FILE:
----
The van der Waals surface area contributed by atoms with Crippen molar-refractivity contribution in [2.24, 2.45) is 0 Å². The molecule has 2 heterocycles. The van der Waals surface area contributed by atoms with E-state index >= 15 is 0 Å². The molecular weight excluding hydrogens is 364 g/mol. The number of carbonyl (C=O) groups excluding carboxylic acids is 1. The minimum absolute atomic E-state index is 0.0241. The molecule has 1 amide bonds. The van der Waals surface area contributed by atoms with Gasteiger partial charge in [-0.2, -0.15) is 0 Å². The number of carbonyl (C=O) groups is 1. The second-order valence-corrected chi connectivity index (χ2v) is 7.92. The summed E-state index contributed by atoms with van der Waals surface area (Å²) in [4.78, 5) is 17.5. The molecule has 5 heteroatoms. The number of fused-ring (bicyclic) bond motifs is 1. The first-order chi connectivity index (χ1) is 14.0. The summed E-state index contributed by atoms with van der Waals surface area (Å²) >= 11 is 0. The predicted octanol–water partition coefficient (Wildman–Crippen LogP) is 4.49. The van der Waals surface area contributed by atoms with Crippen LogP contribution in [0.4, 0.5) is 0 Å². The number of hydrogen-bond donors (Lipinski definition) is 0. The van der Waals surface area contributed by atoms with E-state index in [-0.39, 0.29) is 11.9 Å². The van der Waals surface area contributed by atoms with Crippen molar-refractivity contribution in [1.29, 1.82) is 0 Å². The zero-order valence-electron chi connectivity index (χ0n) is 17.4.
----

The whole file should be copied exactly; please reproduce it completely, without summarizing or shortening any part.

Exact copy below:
The van der Waals surface area contributed by atoms with Crippen molar-refractivity contribution in [2.24, 2.45) is 0 Å². The molecule has 2 heterocycles. The van der Waals surface area contributed by atoms with E-state index >= 15 is 0 Å². The molecular weight excluding hydrogens is 364 g/mol. The number of carbonyl (C=O) groups excluding carboxylic acids is 1. The minimum absolute atomic E-state index is 0.0241. The molecule has 1 amide bonds. The van der Waals surface area contributed by atoms with Gasteiger partial charge in [-0.2, -0.15) is 0 Å². The number of carbonyl (C=O) groups is 1. The second-order valence-corrected chi connectivity index (χ2v) is 7.92. The summed E-state index contributed by atoms with van der Waals surface area (Å²) in [4.78, 5) is 17.5. The molecule has 5 heteroatoms. The number of fused-ring (bicyclic) bond motifs is 1. The first-order chi connectivity index (χ1) is 14.0. The summed E-state index contributed by atoms with van der Waals surface area (Å²) >= 11 is 0. The predicted octanol–water partition coefficient (Wildman–Crippen LogP) is 4.49. The van der Waals surface area contributed by atoms with Crippen LogP contribution in [0.4, 0.5) is 0 Å². The number of hydrogen-bond donors (Lipinski definition) is 0. The van der Waals surface area contributed by atoms with E-state index in [-0.39, 0.29) is 11.9 Å². The van der Waals surface area contributed by atoms with Crippen molar-refractivity contribution in [1.29, 1.82) is 0 Å². The zero-order valence-electron chi connectivity index (χ0n) is 17.4.